Thursday, 10 July 2014
For anyone out there into the details of my Wainwrights run, below are the links to the route I took (gpx file) and the times I took to each of the 214 tops. This will obviously also be really useful for the next person to have a go at this (I assume it will be less than 27 years time!)
GPX file of actual track taken
Pdf file of scheduled and actual split times and Excel spreadsheet of scheduled and actual split times
The final gpx file gives a total of 516km with 36300m of ascent in my old version of Memory Map. The error in the track over Dow crag and a few other small errors have been corrected. Although I have forgotten to remove the extra bit my tracker did while I was asleep on Great Cockup! The actual route will probably be slightly further than this as there is sometimes a straight line between two points on the tracker while my actual route bends considerably.
One of the things I found most strange on my run was how close I stayed to my schedule. I was almost always within two hours of it. The way I worked it out was not very scientific but it obviously turned out to be good. On the first day I set the speed to 20 hour Bob Graham pace. Then after that I gradually reduced the speeds so that my final scheduled time was 6 days and 14 hours. The speed depended on a flat speed and a climbing speed (plus a slight reduction in speed for descent which I did not bother changing) - the main weakness being that it took no account for the type of terrain. So on day 1 in the schedule my flat speed was 12 km/hr and I was climbing at 15m/min. By day 7 this was set to 7km/hr flat speed and climbing at 8 m/min. At the end I was actually still climbing well and a lot faster than 8 m/min so I was picking up lots of time of the climbs. On the grassy descents I was staying just about level with the schedule. On the steep rocky descents I was loosing quite a bit of time (for example the west wall traverse down from Scafell to Lingmell).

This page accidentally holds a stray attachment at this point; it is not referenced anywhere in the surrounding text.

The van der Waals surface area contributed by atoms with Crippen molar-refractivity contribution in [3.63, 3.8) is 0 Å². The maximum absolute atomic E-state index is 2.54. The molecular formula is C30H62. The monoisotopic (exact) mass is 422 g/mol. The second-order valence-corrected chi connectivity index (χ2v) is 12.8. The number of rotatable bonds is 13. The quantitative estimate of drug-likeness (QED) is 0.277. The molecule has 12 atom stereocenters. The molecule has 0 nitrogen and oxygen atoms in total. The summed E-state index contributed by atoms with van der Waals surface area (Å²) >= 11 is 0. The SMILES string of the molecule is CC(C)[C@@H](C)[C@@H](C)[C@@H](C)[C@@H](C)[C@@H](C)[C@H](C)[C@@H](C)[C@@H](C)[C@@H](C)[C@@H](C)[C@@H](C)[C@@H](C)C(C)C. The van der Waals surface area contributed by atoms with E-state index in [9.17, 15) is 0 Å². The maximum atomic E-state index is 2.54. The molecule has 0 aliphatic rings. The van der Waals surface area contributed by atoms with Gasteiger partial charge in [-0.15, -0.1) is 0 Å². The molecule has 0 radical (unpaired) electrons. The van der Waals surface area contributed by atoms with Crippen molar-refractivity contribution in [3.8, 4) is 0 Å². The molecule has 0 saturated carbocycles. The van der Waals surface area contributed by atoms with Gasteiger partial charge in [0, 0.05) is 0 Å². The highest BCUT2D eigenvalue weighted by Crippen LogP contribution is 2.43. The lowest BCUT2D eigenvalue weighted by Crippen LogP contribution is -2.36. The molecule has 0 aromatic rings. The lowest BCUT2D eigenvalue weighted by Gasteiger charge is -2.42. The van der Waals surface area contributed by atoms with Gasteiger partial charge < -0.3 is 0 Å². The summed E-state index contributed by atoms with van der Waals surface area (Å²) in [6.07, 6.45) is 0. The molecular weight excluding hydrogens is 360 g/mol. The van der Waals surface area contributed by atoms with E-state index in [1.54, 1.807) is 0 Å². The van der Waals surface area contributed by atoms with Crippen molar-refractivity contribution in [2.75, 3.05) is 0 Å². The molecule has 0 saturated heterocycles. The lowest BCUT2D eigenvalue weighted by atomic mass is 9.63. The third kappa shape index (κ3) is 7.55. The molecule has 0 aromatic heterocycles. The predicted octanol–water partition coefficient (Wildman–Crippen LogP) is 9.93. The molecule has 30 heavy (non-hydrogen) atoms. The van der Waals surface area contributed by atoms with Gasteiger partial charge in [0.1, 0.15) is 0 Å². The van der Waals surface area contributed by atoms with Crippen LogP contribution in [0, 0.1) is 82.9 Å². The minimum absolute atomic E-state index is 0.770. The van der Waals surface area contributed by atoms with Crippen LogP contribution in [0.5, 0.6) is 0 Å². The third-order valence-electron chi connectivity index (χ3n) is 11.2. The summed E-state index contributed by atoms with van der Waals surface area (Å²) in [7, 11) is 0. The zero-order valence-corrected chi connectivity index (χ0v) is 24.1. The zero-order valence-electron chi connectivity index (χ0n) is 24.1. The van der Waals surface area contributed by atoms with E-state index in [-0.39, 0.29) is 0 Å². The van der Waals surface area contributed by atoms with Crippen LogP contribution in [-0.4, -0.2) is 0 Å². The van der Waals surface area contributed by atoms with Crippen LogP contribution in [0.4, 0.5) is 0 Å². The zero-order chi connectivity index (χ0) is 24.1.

Friday, 4 July 2014
Before I set off I thought the way to beat Joss was to have less rest time. I obviously did manage to beat Joss’ time but my pre run thoughts turned out to be completely wrong as the analysis below will show.
Before the run I stated
Joss total time = 169 hours
Joss resting time = 44 hours
Joss moving time = 125 hours
Steve planned total time = 158 hours
Steve planned resting time = 25 hours
Steve planned moving time = 133 hours
I am planning on resting lots fewer hours (25 compared with 44 for Joss). So although I will be moving slower I will beat Joss’ time. It all sounds great in theory but it will be a lot harder in practice. It will rely on really good support and me coping with 4 hours sleep a night.”
This all started to change after a couple of days. I was needing lot of treatment on my feet so by the 3rd day onwards I was often spending around a hour at the end of a section (it was not completely wasted time as I was also eating and drinking well in that hour). I also struggled to sleep the first couple of nights so from then onwards I gave myself another hour at night. So the final totals are:
Steve actual total time = 157 hours
Steve actual resting time = 42 hours
Steve actual moving time = 115 hours
What is interesting about this is when I was moving I was clearly moving well. The route is basically 5 Bob Graham rounds so when I was moving , on average, I was faster than 24 hour BG pace. I was also, on average, moving faster than Joss. At the start I was slower than Joss but my speed dropped off less than Joss so by the end I was moving faster.
My feeling is that I was over ambitious in how fast I could do a transition but if I had not needed treatment on my feet I could have saved a lot of time.
However, it does make me think there is potential to reduce the record. If someone can move at the speed I did but manage to avoid any blisters or injuries they could reduce the resting time and break the record. It sounds easy! Any takers?
Note, actual split times can be seen on the right side of the blog